Golden Sixty “amazing” in brilliant Hong Kong Mile win
Hong Kong’s burgeoning hometown hero Golden Sixty dismantled his international rivals in the $HK25 million Group 1 Hong Kong Mile at Sha Tin with an exquisite performance.
“He’s amazing, isn’t he?” jockey Vincent Ho said, moments after the brilliant five-year-old unleashed an unanswerable burst of speed that carried him to a dazzling two-length victory.
For Ho and trainer Francis Lui, Golden Sixty’s success is a first at the Hong Kong International Races.
Lui was delighted and relieved to see his standout galloper, which was paying $1.30 with International betting sites, seal a 14th win from 15 starts, and surpass the great Beauty Generation’s 10 wins in a row with his 11th-straight triumph in Hong Kong. Only the near-immortal Silent Witness has won more races on the bounce.
“I can have a good sleep tonight!” Lui declared. “I’m very happy – at the moment, I don’t know what to say, (my heart) is still pumping. As a jockey, as a trainer, as an owner, you’re dreaming of this.
“I was worried about the horses from Japan and Ireland but now, after this race, he has shown me that he’s a champion.”
Lui’s pre-race concerns were natural with Japan’s 2019 victor Admire Mars in the line-up along with last-start Group 1 Breeders’ Cup Mile winner Order Of Australia, from Ireland’s powerful Aidan O’Brien stable.
But his anxiety proved needless, the invaders were no match for last season’s BMW Hong Kong Derby (2000m) winner, who races in the silks of Stanley Chan Ka-leung.
Golden Sixty dashes home to win the 2020 Hong Kong Mile
With speed enough to have posted eight wins at 1200m and 1400m, and the fortitude to last the local Derby’s 10 furlongs, the Medaglia d’Oro gelding seems to have it all.
When the gates crashed back, Ho exhibited apposite confidence on the $1.30 favourite, allowing his mount to settle third-last – seven lengths off the lead – while Ryan Moore pressed Admire Mars forward to stalk outside the front-running Ka Ying Star.
“They went a little bit hard early and I was quite far back, so I just let him slide through from the 600 (metres) and it only took him a few strides to almost get to them. I tried to save him until I let him down and when I asked for him, he did it really well, he gave me a really big effort,” Ho said with typically deadpan understatement.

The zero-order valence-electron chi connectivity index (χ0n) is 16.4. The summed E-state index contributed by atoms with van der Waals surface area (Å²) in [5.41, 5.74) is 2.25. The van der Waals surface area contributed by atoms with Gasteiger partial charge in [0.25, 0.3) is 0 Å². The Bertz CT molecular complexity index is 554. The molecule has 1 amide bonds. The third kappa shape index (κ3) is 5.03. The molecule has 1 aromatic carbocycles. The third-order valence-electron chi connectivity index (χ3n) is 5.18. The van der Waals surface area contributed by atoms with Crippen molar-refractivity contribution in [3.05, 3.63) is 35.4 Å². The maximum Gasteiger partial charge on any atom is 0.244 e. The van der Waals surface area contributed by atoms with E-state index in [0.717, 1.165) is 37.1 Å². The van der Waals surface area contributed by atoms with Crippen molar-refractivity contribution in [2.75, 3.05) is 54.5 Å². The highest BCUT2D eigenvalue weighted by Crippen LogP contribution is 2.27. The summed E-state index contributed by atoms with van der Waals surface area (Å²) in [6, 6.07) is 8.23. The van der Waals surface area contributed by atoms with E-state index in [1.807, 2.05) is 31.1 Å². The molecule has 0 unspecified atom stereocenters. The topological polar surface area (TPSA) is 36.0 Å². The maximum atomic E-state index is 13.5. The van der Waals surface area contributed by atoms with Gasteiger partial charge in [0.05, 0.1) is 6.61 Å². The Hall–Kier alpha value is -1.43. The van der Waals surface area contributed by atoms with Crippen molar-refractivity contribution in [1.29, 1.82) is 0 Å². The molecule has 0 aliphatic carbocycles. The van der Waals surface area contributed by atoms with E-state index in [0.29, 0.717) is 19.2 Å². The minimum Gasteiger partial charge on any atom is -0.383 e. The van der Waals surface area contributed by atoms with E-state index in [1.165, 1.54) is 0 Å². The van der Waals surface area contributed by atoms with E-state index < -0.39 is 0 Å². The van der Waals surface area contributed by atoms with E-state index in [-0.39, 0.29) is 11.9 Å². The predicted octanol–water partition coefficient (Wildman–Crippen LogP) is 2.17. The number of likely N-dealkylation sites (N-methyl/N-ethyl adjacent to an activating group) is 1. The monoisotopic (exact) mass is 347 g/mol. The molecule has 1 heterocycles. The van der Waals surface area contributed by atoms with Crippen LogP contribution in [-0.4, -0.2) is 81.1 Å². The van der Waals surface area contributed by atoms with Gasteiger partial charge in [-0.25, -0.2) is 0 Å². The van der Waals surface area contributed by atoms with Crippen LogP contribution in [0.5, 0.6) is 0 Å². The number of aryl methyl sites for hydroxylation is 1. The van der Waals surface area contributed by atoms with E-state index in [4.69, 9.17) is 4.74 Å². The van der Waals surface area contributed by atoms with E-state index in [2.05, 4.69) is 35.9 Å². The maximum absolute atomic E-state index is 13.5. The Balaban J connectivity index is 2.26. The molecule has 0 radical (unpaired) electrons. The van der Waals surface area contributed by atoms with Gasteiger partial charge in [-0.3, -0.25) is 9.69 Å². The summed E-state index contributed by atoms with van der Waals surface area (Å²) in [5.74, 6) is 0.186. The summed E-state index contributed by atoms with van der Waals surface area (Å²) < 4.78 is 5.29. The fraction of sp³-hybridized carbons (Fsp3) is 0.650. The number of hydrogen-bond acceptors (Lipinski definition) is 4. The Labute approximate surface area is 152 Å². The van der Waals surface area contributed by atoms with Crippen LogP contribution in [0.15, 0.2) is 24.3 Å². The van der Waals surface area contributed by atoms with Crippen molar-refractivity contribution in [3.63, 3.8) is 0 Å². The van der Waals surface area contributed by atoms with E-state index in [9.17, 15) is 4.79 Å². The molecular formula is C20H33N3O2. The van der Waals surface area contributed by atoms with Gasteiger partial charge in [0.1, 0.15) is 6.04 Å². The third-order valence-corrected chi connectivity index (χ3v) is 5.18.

Golden Sixty cruised around the field turning for home; the Australian-bred horse bounded rapidly through his gears and when he hit top speed, his stride was a blur of quickening power.
“When I hit the top of the straight, I knew,” Ho said. “I was just cruising and I didn’t think anyone could beat him in that sort of sprint.
“He’s a horse that really wants to compete, he’s the best horse in Hong Kong at the moment. Today is all about him.”
Golden Sixty’s winning time was 1m 33.45s; his closing 400m spilt, a strong 22.05s.
Such a performance, with the admirable Group 1 FWD Champions Mile winner Southern Legend second and Admire Mars a battling third, sees Golden Sixty take up the baton as Hong Kong’s latest star from the once imperious Beauty Generation.
Connections announced shortly after the race that eight-year-old Beauty Generation will race no more. Hong Kong’s highest-rated galloper of all time – rated the equal of another great miler, Able Friend – bowed out with a meritorious fifth place and a Hong Kong career tally of 18 wins from 34 starts, as well as the local all-time record prize money haul of $HK106,233,750.
At his peak, Beauty Generation was an incredible force around Sha Tin, claiming two editions of the Hong Kong Mile among his eight Group 1 wins for trainer John Moore – his last three races came under the care of trainer David Hayes.
“I knew it may be on the table,” said Zac Purton, who rode the Kwok family’s champion 28 times.
“It’s a bitter-sweet day. It’s a sad end. He’s been the best horse for me in my career. I’m certainly going to miss him. He was brave again today and wherever he may go in the world, I’m sure I’ll go and visit him in his paddock one day.”
Beauty Generation was high-class in Australian racing before scaling Hong Kong’s heights but never ventured away from Sha Tin to test his mettle as a champion overseas. Lui said when pressed that the Golden Sixty team will consider off-shore options in the future but not while the world remains in its pandemic-induced turmoil.
“Not this season,” he said. “Because of the virus, we’ll keep him in Hong Kong this season.”
With Ireland’s Mogul carrying off the Hong Kong Vase and Japanese raiders Danon Smash and Normcore capturing the Hong Kong Sprint and Hong Kong Cup respectively, Hong Kong needed a big performance from its latest home town hero.
Golden Sixty delivered just that, and with it, the promise that Hong Kong racing has unearthed yet another athlete to rank among the world’s best.
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